Published online 15 February 2007 | Nature | doi:10.1038/news070212-8


Quantum computing at 16 qubits

Programmable computer solves sudoku and sets seating charts.

The first commercial quantum computer?The first commercial quantum computer?D-Wave Systems Inc.

A Canadian firm has built what it claims is the first fully functional quantum computer and has used it to solve a number of simple problems.

But some researchers argue that the computer isn't powerful enough to beat conventional machines, and question whether it can be scaled up to a useful size. True quantum computing, they say, is still a long way off.

D-Wave Systems, a company based in British Columbia, debuted its system on 13 February at the Computer History Museum in Mountain View, California. Although still a prototype, company officials say the machine can execute three relatively simple tasks: searching for matches in a protein database, creating a seating chart for a wedding reception, and finishing a sudoku puzzle.

“We're in a very early prototype.”

Geordie Rose
D-Wave Systems Inc.

That makes it a commercial first. But some critics say it has been oversold in the press: "Almost every popular article written on this has grotesquely over-hyped it," says Scott Aaronson, a computer scientist specializing in quantum computing at Waterloo University in Ontario, Canada. He says the machine in its current form is "completely useless from an industrial perspective".

The system is still about a hundred times slower than conventional computers, concedes Geordie Rose, chief technology officer and co-founder of D-wave. "We have a very early prototype," he says. But a computer with more qubits can be built with existing technology, and Rose believes it will be possible to scale-up the current machine into a more competitive device. Already, he says, industrial partners are eyeing the project: "We've had interest from several different parties; more than I had expected."

All at once

A conventional computer processes information in 'bits' with values of 0 and 1, but a quantum computer uses 'qubits' whose values can be 0 and 1 simultaneously. The simultaneous values in effect allow quantum machines to perform parallel computations — one of several factors that make them better than conventional set-ups.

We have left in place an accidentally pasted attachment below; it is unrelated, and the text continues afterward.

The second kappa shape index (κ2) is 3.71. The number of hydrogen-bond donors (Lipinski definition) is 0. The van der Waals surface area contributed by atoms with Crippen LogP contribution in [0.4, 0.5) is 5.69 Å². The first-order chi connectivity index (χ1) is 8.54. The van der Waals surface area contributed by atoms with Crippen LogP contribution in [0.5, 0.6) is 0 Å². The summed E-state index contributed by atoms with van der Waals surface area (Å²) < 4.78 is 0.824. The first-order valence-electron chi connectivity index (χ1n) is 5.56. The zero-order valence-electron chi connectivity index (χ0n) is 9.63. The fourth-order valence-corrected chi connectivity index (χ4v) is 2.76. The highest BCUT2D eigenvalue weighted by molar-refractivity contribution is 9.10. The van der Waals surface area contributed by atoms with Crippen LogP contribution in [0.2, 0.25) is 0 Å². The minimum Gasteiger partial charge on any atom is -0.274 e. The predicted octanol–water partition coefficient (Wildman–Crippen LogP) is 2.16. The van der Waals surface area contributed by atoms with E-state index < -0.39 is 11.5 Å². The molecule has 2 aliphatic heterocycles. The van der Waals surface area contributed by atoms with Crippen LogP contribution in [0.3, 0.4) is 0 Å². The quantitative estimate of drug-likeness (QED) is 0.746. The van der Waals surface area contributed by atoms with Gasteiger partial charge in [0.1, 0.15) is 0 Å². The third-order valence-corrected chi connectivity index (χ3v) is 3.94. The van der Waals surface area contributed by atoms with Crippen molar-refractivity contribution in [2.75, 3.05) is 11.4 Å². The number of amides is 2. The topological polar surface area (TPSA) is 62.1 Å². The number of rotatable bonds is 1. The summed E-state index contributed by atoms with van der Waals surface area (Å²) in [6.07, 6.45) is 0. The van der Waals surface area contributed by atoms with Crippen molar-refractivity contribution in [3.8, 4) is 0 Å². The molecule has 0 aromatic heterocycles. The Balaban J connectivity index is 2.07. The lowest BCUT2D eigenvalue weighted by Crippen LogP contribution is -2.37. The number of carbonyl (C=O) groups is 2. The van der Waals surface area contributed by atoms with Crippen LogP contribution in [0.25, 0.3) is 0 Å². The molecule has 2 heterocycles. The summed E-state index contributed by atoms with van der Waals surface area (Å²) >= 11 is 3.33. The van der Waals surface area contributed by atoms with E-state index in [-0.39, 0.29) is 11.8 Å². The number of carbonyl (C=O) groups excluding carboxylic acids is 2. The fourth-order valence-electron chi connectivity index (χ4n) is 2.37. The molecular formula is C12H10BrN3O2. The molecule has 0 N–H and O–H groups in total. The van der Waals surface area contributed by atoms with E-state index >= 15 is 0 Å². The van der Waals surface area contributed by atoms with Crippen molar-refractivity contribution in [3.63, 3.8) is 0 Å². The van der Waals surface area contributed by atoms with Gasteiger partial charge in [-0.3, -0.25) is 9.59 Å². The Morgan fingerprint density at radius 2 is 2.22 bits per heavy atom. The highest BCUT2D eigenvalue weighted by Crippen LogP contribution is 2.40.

“Even if it worked perfectly, it would be completely useless from an industrial perspective.”

Scott Aaronson
University of Waterloo

Getting a couple of qubits to interact and perform a simple logic operation was achieved in the lab some time ago. And IBM has made a 7-qubit computer1, which existed within a single molecule and was used to factor the number 15. Making a more powerful device with interacting qubits has proved to be a huge challenge.

D-Wave's computer, which features 16 qubits, takes a different approach. Its qubits consist of tiny doughnuts of current on a superconductor. The currents circulate either clockwise or anticlockwise and, left to their own devices, they will circulate both ways simultaneously — in effect giving two simultaneous 'values'.

The computer is programmed by setting the initial values of the donuts and their interactions with other donuts. The machine is then left to run, and answers are read out from the state of the final system. Unlike other systems, the qubits aren't individually controlled during the computation.

Slow progress

It should be simple to scale up this device in size because it is built using techniques similar to those found in the semiconductor industry.


But to make a larger machine reliable, the company will need to control the interactions between many of qubits more precisely, says Andrew Steane, a quantum-computing expert at the University of Oxford, UK. That may prove difficult because of difficulties with control systems and general 'noise' throughout the machine. "The issue isn't how many qubits, it's how many well-controlled qubits," Steane says.

Aaronson worries that the early roll-out of D-Wave's prototype might ultimately damage the burgeoning field of quantum computing. "If it fizzles out," he says, "people might say that quantum computing as a whole is just bunk."

Visit our computingat16qubits.html">newsblog to read and post comments about this story.  

D-Wave Systems Inc.

University of Waterloo

  • References

    1. Vandersypen L. M. K., et al. Nature, 414 . 883 - 887 (2001). | Article | PubMed | ISI | ChemPort |